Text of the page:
lunch or dinner for me. But a bowl full of cookies for breakfastyou
cant beat that.
Around 8:30 a.m., just in time for General Chemistry 113,
the sun burns off the early-morning fog and brightens lecture hall
107 in the Kent Chemical Laboratory building. Robert Clayton, the
Enrico Fermi distinguished service professor in chemistry and geophysical
sciences and the director of the Enrico Fermi Institute, fills eight
blackboards with equations and graphs. On the far-right boards,
under the heading Recap, he lists four topics: Schrodinger
equation, particle in a box, wave function, and probability distribution.
Though a couple of the 180 students registered for the class trickle
in around 9 a.m. and several in the back fight heavy eyelids, those
packed into the front section diligently take notes on how to determine
the probability of finding an electron at a particular distance
from a nucleus. In contrast to the crisply attired Claytonwearing
a white button-down shirt; a red, striped tie; and dark, pressed
slacksthe students, observes second-year pre-med student Porchia
Rich, just roll out of bed and go to class.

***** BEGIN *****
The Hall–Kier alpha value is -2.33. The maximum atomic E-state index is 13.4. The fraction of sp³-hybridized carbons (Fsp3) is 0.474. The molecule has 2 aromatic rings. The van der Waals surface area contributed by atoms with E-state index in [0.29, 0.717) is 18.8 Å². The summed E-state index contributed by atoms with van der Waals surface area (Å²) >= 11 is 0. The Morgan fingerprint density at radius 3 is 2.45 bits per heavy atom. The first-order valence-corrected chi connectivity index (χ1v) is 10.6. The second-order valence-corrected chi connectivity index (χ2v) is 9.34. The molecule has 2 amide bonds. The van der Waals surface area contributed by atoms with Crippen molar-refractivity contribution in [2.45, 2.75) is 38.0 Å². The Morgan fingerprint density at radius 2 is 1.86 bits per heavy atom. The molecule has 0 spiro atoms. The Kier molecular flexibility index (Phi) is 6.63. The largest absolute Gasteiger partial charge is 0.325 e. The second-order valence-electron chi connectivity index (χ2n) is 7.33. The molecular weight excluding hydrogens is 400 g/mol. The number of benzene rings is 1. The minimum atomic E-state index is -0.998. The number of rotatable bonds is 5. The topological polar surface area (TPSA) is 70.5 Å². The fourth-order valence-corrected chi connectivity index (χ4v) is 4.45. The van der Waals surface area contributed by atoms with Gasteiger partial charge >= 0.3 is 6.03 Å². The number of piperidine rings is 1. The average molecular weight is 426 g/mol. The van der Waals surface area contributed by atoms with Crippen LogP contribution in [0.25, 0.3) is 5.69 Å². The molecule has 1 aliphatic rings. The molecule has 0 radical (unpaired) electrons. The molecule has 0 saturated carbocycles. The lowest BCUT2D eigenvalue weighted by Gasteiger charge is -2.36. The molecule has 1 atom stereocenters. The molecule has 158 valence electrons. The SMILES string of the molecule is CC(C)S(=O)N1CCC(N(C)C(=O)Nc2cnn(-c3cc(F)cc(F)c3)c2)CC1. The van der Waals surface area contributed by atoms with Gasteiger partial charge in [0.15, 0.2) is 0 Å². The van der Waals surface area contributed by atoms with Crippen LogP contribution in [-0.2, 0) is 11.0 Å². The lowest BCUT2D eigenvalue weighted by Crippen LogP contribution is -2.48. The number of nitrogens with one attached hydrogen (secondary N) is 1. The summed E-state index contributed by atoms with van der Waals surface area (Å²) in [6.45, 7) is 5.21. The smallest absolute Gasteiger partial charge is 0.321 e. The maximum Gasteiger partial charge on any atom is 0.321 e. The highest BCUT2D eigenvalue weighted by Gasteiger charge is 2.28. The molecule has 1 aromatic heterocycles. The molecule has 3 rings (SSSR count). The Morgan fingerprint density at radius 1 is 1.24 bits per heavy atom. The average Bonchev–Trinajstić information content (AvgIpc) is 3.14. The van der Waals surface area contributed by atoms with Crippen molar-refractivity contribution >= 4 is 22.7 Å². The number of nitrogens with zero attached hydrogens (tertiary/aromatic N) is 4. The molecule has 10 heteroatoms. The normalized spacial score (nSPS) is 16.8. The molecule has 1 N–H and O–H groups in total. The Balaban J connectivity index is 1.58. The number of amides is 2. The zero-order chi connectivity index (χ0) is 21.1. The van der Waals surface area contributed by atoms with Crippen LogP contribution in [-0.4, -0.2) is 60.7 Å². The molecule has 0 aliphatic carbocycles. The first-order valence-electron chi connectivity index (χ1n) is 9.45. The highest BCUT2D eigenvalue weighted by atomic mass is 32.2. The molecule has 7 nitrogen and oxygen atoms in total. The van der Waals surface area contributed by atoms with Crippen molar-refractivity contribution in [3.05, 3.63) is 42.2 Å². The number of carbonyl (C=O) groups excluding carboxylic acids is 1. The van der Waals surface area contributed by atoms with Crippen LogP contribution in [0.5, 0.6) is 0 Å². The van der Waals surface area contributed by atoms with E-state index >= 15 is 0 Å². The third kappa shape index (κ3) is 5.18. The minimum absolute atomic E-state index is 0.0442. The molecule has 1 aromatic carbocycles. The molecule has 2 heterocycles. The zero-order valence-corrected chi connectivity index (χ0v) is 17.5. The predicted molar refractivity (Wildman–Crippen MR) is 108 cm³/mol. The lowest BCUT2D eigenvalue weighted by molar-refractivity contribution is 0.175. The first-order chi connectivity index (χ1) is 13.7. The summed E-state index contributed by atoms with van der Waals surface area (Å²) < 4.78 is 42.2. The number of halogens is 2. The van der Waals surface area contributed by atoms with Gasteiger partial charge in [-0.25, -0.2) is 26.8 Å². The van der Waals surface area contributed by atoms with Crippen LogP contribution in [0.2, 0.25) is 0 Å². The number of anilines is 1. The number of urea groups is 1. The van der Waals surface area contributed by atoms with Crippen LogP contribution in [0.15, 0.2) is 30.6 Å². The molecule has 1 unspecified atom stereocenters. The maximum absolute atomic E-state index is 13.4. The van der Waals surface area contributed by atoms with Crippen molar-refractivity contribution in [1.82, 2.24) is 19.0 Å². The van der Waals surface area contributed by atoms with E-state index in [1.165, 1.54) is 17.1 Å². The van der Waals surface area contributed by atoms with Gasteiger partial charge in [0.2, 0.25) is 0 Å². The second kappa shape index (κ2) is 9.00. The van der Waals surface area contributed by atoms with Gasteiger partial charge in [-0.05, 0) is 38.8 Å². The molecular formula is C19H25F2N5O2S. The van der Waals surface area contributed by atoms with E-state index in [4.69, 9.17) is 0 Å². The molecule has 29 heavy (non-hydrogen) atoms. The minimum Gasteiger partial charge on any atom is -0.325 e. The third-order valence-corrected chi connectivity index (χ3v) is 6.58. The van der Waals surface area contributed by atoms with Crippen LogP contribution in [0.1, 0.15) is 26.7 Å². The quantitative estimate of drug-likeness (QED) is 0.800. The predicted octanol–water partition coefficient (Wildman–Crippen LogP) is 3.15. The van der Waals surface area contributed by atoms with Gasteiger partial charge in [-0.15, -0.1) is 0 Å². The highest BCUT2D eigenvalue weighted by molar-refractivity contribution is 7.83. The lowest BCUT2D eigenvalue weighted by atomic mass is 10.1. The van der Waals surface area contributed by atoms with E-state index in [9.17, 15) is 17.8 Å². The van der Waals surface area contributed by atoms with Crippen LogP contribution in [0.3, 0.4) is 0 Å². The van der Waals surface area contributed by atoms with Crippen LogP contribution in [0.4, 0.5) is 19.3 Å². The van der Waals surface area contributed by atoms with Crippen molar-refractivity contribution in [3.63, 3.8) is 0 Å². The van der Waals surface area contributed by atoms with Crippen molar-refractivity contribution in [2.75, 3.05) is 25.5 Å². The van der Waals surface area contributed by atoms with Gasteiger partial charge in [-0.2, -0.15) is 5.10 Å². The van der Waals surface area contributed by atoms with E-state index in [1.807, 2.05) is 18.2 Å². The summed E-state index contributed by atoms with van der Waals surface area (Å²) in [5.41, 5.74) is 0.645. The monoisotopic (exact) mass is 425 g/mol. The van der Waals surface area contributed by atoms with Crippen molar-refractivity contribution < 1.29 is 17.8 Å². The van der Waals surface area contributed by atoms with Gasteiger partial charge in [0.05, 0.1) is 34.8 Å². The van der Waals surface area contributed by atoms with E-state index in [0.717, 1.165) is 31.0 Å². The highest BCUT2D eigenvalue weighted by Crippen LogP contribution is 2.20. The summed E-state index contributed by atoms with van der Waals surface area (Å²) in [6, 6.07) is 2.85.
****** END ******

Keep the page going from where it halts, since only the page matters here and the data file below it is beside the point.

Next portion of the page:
The opening of Kents massive wooden doors after the 50-minute
lecture spurs the pigeons cooing on the front steps skyward. By
9:30 a.m., the sun causes periodic squinting on the quads and takes
the damp nip out of the air, making the smattering of sandals and
rayon skirts seem less out of place. In a classroom on the third
floor of Cobb Hall, lecturer Margaret E. Kern, AM94,
a humanities graduate student, begins Elementary Italian 103. Occasionally
using an English phrase to clarify her instructions, she demonstrates
the use of articles in Italian to her 13 students. Her throaty accent
carries into the hallway, where it mixes with the intonations of
neighboring German- and Japanese-speaking instructors.
In Cobbs lobby, Nicholas Nagle, a fourth-year public policy
concentrator, leans over a table piled high with campus newspapers.
Hes reading an interview with Michael Behnke, the Universitys
vice president and associate dean for enrollment, in the latest